Abnormal oscillation in the brain causes motor deficits in Parkinson's disease

November 01, 2011

The research group headed by Professor Atsushi Nambu (The National Institute for Physiological Sciences) and Professor Masahiko Takada (Primate Research Institute, Kyoto University) has shown that the 'oscillatory' nature of electrical signals in subcortical nuclei, the basal ganglia, causes severe motor deficits in Parkinson's disease, by disturbing the information flow of motor commands. The group also found that chemical inactivation of the subthalamic nucleus (a structure of the basal ganglia) in parkinsonian monkeys improved the motor impairments by reducing the 'oscillations.' The results of this study were reported in European Journal of Neuroscience, November 2011 issue.

 A member of the research group, Assistant Professor Yoshihisa Tachibana, succeeded to record electrical signals in monkey basal ganglia neurons under unanesthetized conditions. The group found that neurons in the parkinsonian basal ganglia showed abnormal 'oscillatory' activity, which was rarely seen in normal subjects. The abnormal rhythm was completely eliminated by systemic administration of a dopamine precursor (L-DOPA), which is clinically used for human parkinsonian patients. The group considered that loss of dopamine induced the 'oscillations' in the basal ganglia and that the following disturbances in information flow of motor commands impaired motor performances. Abnormal neuronal oscillations were already reported in parkinsonian patients and animal models, but this report has provided the direct evidence that 'oscillations' are associated with motor abnormalities. Moreover, it was also shown that the injection of a chemical inhibitor, muscimol, into the subthalamic nucleus silenced the oscillatory signals, and eventually reversed parkinsonian motor signs.

Professor Nambu claims, "By investigating the 'oscillatory' nature of electrical signals in the basal ganglia, we can advance our understanding of the pathophysiology of Parkinson's disease. We improved motor deficits by means of infusion of the chemical inhibitor (muscimol) into the subthalamic nucleus to silence the 'oscillatory' signals in the brain structure. This may provide us important clues to developing new treatments for Parkinson's disease."
-end-
This study was supported by Grants-in-Aid for Scientific Research from the Ministry of Education, Culture, Sports, Science and Technology of Japan, the Japan Intractable Diseases Research Foundation and Hori Information Science Promotion Foundation to Y. Tachibana and A. Nambu, and NIH grants (NS-47085 and NS-57236) to H. Kita.

National Institute for Physiological Sciences

Related Basal Ganglia Articles from Brightsurf:

How do basal ganglia neurons convey information for the control of voluntary movements?
Researchers revealed how neurons in the basal ganglia, which are a brain region crucial for the control of voluntary movements and whose damage induces motor impairment, such as Parkinson's disease, convey information for the movement control by recording activity of multiple neurons simultaneously in Japanese monkeys.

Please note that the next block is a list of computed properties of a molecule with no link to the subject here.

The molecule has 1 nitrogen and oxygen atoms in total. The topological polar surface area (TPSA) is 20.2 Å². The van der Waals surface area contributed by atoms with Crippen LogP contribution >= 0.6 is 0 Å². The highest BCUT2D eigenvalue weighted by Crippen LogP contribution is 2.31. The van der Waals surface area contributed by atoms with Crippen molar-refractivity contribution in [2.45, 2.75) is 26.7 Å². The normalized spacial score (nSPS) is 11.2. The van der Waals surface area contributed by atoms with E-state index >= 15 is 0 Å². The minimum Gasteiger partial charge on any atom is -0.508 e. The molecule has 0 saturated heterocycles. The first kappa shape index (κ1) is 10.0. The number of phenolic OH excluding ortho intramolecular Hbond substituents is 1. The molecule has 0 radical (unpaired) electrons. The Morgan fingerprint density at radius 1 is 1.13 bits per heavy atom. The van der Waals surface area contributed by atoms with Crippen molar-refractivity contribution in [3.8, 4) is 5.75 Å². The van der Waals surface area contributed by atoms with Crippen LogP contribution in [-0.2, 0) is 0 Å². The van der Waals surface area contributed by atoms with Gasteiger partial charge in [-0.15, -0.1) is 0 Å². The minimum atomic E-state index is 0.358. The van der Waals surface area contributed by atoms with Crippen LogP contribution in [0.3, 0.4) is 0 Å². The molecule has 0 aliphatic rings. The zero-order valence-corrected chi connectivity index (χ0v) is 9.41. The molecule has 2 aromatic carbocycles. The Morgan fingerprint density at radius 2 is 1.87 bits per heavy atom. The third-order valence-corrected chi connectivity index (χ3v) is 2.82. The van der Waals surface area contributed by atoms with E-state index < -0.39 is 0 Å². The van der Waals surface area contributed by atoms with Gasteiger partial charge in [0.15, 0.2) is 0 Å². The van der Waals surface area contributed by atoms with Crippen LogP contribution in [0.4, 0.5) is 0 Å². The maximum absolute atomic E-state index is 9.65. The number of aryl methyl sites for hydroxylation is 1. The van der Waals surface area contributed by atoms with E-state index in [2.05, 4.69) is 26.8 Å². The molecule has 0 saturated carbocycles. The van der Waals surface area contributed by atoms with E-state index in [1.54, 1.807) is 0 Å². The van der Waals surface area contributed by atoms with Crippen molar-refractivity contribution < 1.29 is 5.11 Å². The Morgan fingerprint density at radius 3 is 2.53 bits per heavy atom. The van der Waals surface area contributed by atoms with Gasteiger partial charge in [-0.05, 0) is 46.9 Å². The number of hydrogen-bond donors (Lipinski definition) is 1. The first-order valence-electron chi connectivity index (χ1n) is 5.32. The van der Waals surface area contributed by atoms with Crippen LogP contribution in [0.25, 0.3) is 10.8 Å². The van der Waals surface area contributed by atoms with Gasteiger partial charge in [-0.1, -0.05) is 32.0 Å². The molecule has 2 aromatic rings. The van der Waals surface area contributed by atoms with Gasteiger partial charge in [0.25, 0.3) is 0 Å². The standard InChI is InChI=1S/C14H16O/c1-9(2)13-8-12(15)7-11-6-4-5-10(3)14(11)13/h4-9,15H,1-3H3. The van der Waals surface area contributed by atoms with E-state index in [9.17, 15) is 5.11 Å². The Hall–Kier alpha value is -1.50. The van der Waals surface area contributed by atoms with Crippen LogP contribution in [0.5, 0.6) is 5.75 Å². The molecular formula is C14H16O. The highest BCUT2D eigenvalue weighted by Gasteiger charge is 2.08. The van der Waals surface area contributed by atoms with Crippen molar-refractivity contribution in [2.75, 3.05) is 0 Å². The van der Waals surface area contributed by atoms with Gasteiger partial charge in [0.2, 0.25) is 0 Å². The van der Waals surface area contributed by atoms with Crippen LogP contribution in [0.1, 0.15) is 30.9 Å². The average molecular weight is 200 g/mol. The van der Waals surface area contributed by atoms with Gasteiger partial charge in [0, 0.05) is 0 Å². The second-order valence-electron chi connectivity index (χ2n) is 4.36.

The brain may need iron for healthy cognitive development
Iron levels in brain tissue rise during development and are correlated with cognitive abilities, according to research in children and young adults recently published in JNeurosci.

How the brain processes rewards
Researchers from HSE University, Skoltech and the University of Toronto analyzed data from 190 fMRI studies and found out that food, sex and money implicate similar brain regions whereas different types of reward favor the left and right hemispheres differently.

ASTRO issues new guideline on radiation therapy for basal, squamous cell skin cancers
A new clinical guideline from the American Society for Radiation Oncology (ASTRO) provides recommendations on the use of radiation therapy to treat patients diagnosed with the most common types of skin cancers.

Scientists shed new light on neural processes behind learning and motor behaviours
Researchers have provided new insight into the neural processes behind movement and learning behaviours, according to a study published today in eLife.

Afraid of food? The answer may be in the basal forebrain
A brain circuit in the mouse basal forebrain that is involved in perceiving the outside world, connects with and overrides feeding behaviors regulated by the hypothalamus.

How we tune out distractions
MIT neuroscientists have identified a brain circuit that helps us to filter out unwanted background noise or other distracting sensory stimuli.

'Striosome' neurons in the basal ganglia play a key role in learning
Researchers at OIST have successfully isolated and recorded the activity of a subset of neurons in the striatum in the brain, shedding light on one mechanism underlying learning and decision making in animals.

Why basal cell tumors return when drug treatment stops
A new study pinpoints a mechanism that controls how basal cell cancers respond to treatment and offers new ideas for controlling this disease when it gets tricky.

Songbirds may hold the secret to how babies learn to speak
A new study of songbirds by scientists at the USC Dornsife College of Letters, Arts and Sciences may reveal how people learn complex behaviors, including speech.

Read More: Basal Ganglia News and Basal Ganglia Current Events
Brightsurf.com is a participant in the Amazon Services LLC Associates Program, an affiliate advertising program designed to provide a means for sites to earn advertising fees by advertising and linking to Amazon.com.